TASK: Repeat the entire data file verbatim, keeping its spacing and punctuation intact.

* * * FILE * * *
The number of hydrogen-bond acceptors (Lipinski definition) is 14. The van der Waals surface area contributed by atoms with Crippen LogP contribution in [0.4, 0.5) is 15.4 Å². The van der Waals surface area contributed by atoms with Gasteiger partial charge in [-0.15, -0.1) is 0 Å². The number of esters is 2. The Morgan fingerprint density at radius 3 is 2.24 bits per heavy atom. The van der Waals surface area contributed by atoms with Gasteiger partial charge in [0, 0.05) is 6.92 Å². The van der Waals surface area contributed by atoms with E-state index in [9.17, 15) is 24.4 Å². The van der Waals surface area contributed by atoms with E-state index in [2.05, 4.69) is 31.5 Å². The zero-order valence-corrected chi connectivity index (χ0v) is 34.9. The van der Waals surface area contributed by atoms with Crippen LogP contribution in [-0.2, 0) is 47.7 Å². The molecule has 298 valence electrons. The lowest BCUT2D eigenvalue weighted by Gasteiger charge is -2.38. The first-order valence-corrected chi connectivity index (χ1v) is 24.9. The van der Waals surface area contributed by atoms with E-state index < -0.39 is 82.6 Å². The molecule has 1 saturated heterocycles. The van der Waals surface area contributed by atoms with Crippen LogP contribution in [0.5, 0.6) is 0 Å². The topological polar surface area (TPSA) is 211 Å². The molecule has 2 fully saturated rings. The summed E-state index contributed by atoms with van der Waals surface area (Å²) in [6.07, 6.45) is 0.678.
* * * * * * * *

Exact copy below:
The number of hydrogen-bond acceptors (Lipinski definition) is 14. The van der Waals surface area contributed by atoms with Crippen LogP contribution in [0.4, 0.5) is 15.4 Å². The van der Waals surface area contributed by atoms with Gasteiger partial charge in [-0.15, -0.1) is 0 Å². The number of esters is 2. The Morgan fingerprint density at radius 3 is 2.24 bits per heavy atom. The van der Waals surface area contributed by atoms with Gasteiger partial charge in [0, 0.05) is 6.92 Å². The van der Waals surface area contributed by atoms with E-state index in [9.17, 15) is 24.4 Å². The van der Waals surface area contributed by atoms with E-state index in [2.05, 4.69) is 31.5 Å². The zero-order valence-corrected chi connectivity index (χ0v) is 34.9. The van der Waals surface area contributed by atoms with Crippen LogP contribution in [-0.2, 0) is 47.7 Å². The molecule has 298 valence electrons. The lowest BCUT2D eigenvalue weighted by Gasteiger charge is -2.38. The first-order valence-corrected chi connectivity index (χ1v) is 24.9. The van der Waals surface area contributed by atoms with E-state index < -0.39 is 82.6 Å². The molecule has 1 saturated heterocycles. The van der Waals surface area contributed by atoms with Crippen LogP contribution in [0.5, 0.6) is 0 Å². The topological polar surface area (TPSA) is 211 Å². The molecule has 2 fully saturated rings. The summed E-state index contributed by atoms with van der Waals surface area (Å²) in [6.07, 6.45) is 0.678.